In plants, flavonoids play important roles in many biological processes (Figure 2). They participate in seed development and growth [11], fruit growth and ripening [12], pollen tube germination [13], and hormone transport [6]. Flavonoids respond to biotic and abiotic factors by providing antioxidant properties; they prevent damage caused by fungi, viruses, bacteria, and herbivores; function as chemical messengers in association with mycorrhizae and bacteria; act as chemical attractants to pollinating animals; and have allelopathic functions [14, 15].


Figure 2.

Main functions of flavonoids in plants (modified from Refs. [1719]).

They also participate in pigment and color differences in flowers, fruits, and seeds [3]. For example, flavonols are related with yellow, flavanols with ochre to brown, and anthocyanins with red to purple [4]. In the case of corn kernels and petunia flowers, anthocyanins and proanthocyanidins are mainly responsible for the pigments. These accumulate in the vacuole or cell wall. In corn, accumulation occurs by vacuolar sequestration of anthocyanins [16].

As part of their defense strategy, plants induce systems of antioxidant activity, reactive oxygen species (ROS), enzymatic and non-enzymatic, soluble in water and in lipids, located in different cell compartments. The enzymatic ROS system consists of several enzymes such as superoxide dismutase (SOD), catalase (CAT), ascorbate peroxidase (APX), monodehydroascorbate reductase (MDAR), dehydroascorbate reductase (DHAR), glutathione peroxidase (GPX), and glutathione reductase (GR). Non-enzymatic antioxidants include pigments (carotenoids, anthocyanidins), vitamins (A, C, E), and flavonoids, among others [19]. The synthesis of the latter compounds by the plants is related to environmental biotic and abiotic stress factors. Plants subjected to conditions of severe stress accumulate dihydroxy B-ring substituted flavonoids, which are effective eliminators of ROS.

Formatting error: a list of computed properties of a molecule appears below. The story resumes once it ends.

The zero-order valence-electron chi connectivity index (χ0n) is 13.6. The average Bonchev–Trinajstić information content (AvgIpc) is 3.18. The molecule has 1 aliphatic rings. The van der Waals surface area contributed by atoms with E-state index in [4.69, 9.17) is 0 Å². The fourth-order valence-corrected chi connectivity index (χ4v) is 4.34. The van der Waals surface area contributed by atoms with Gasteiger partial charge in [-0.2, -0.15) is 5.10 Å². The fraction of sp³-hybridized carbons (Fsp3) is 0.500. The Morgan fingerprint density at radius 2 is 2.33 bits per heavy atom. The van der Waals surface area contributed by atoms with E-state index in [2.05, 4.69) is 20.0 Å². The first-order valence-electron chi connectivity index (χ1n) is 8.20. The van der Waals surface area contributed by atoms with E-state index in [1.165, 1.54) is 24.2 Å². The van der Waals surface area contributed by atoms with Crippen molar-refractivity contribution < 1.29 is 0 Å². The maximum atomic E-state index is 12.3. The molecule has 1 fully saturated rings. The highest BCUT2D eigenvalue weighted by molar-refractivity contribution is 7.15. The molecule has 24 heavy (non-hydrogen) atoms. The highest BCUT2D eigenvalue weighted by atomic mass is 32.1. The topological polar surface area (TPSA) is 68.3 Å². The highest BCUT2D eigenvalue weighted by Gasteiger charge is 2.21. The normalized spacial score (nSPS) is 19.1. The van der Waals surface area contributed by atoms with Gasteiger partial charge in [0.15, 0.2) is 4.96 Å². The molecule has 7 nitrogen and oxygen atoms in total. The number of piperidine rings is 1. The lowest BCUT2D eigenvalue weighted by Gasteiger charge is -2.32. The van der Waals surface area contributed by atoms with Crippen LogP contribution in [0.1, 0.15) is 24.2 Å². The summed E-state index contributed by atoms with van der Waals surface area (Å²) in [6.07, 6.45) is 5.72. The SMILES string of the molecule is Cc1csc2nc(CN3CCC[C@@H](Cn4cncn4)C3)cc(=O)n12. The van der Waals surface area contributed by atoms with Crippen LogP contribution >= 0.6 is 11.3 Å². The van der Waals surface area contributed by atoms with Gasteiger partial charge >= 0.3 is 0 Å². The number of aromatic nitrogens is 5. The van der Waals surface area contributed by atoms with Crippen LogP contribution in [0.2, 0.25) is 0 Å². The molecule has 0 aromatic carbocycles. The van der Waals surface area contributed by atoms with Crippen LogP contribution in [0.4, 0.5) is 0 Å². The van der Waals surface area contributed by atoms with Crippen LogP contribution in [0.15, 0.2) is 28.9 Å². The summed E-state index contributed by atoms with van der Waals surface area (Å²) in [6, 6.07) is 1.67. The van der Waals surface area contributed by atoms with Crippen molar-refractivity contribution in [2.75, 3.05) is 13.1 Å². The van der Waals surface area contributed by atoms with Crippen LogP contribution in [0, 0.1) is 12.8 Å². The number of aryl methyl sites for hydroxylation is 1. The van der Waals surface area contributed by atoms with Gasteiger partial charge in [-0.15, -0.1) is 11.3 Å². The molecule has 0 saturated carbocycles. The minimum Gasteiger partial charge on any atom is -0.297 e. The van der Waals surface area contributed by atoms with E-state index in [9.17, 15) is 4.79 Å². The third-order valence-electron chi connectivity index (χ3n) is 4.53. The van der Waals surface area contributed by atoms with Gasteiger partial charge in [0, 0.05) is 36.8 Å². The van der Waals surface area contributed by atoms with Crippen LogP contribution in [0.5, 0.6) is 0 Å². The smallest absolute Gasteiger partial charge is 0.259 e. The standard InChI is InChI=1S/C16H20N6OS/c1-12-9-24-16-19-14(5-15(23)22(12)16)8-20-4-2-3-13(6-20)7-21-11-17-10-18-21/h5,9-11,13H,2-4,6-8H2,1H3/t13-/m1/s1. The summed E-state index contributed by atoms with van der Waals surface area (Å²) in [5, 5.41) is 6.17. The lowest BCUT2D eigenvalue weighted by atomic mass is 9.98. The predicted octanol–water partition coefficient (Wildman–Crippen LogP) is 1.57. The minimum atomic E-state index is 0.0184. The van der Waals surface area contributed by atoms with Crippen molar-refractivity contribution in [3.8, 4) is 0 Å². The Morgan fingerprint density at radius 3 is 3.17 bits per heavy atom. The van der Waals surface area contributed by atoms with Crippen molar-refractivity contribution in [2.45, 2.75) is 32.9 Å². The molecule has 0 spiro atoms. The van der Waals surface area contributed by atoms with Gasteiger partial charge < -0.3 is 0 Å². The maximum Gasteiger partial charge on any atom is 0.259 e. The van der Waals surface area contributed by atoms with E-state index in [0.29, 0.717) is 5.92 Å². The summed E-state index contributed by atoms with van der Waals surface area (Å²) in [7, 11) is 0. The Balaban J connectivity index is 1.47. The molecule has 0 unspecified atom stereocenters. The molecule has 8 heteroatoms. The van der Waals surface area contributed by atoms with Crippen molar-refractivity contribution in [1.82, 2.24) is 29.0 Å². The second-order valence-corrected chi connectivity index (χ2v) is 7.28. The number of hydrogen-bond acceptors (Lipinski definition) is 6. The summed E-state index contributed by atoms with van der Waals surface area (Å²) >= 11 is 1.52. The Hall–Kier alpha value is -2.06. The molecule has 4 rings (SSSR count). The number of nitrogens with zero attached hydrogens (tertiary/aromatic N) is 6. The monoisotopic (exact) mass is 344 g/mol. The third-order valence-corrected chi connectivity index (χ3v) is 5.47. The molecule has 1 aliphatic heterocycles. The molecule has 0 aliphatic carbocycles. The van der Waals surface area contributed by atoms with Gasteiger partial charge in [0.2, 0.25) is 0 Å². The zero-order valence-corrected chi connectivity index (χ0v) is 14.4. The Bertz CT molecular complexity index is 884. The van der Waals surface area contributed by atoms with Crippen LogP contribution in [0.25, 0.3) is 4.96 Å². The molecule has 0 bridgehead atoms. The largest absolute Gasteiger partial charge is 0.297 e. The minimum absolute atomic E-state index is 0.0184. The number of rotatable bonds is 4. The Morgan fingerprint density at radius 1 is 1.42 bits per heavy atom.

Flavonoids activate a network of events, including stress-induced morphogenesis, which protects plants from unexpected lesions of different origins [15]. Therefore, flavonoids play an important role in the protection of biological systems against the harmful effects of oxidative processes on macromolecules, they are important to catalyze electron transport and to eliminate reactive oxygen, especially in the form of superoxide anions, hydroxyl radicals, lipid peroxides, or hydroperoxides. In this way, they block the deleterious activity of these substances on the cells [15, 20].

3. Flavonoids: allelopathy and its applications in agriculture

Allelopathy is defined as the direct or indirect effect of secondary compounds produced by a donor plant on a recipient plant. This type of relationship can be beneficial or harmful [21].

Currently, to solve multiple problems in agriculture, allelopathy is being considered as a natural control of weeds and insect pests and to reduce stress and diseases, in order to increase crop yield [22, 23]. Weeds are the species that compete the most with crops, and for their management, aqueous extracts are used, such as natural herbicides from sorghum, sunflower, eucalyptus, and rice, among others; a greater efficacy is obtained when they are mixed together than alone [24]. On the other hand, it has been demonstrated that exudates of roots of rice plants reduce the attack of fungi of the genus Fusarium in melon. In addition, plants of Brassica napus L., incorporated into the soil, decrease the population of certain nematodes in orchards [23]. These examples show the potential of some allelochemicals to generate herbicides, fungicides, insecticides, and nematicides.